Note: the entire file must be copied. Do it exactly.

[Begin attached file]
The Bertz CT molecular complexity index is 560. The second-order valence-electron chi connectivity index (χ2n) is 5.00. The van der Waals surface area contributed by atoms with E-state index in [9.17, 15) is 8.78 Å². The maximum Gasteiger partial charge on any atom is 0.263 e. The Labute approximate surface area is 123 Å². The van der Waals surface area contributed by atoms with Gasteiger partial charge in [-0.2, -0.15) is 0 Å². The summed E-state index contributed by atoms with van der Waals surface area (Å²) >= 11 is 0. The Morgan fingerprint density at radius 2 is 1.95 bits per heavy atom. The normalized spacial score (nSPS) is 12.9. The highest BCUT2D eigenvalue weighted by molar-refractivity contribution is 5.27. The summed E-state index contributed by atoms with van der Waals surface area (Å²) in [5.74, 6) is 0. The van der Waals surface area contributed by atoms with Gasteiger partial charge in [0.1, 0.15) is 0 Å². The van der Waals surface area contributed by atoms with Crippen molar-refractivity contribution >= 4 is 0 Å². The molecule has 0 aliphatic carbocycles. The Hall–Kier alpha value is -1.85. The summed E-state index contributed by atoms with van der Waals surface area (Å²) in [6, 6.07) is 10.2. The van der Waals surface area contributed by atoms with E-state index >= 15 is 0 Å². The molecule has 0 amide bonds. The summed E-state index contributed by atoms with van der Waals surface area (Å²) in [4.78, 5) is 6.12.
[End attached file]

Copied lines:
The Bertz CT molecular complexity index is 560. The second-order valence-electron chi connectivity index (χ2n) is 5.00. The van der Waals surface area contributed by atoms with E-state index in [9.17, 15) is 8.78 Å². The maximum Gasteiger partial charge on any atom is 0.263 e. The Labute approximate surface area is 123 Å². The van der Waals surface area contributed by atoms with Gasteiger partial charge in [-0.2, -0.15) is 0 Å². The summed E-state index contributed by atoms with van der Waals surface area (Å²) >= 11 is 0. The Morgan fingerprint density at radius 2 is 1.95 bits per heavy atom. The normalized spacial score (nSPS) is 12.9. The highest BCUT2D eigenvalue weighted by molar-refractivity contribution is 5.27. The summed E-state index contributed by atoms with van der Waals surface area (Å²) in [5.74, 6) is 0. The van der Waals surface area contributed by atoms with Gasteiger partial charge in [0.1, 0.15) is 0 Å². The van der Waals surface area contributed by atoms with Crippen molar-refractivity contribution >= 4 is 0 Å². The molecule has 0 aliphatic carbocycles. The Hall–Kier alpha value is -1.85. The summed E-state index contributed by atoms with van der Waals surface area (Å²) in [6, 6.07) is 10.2. The van der Waals surface area contributed by atoms with E-state index >= 15 is 0 Å². The molecule has 0 amide bonds. The summed E-state index contributed by atoms with van der Waals surface area (Å²) in [4.78, 5) is 6.12.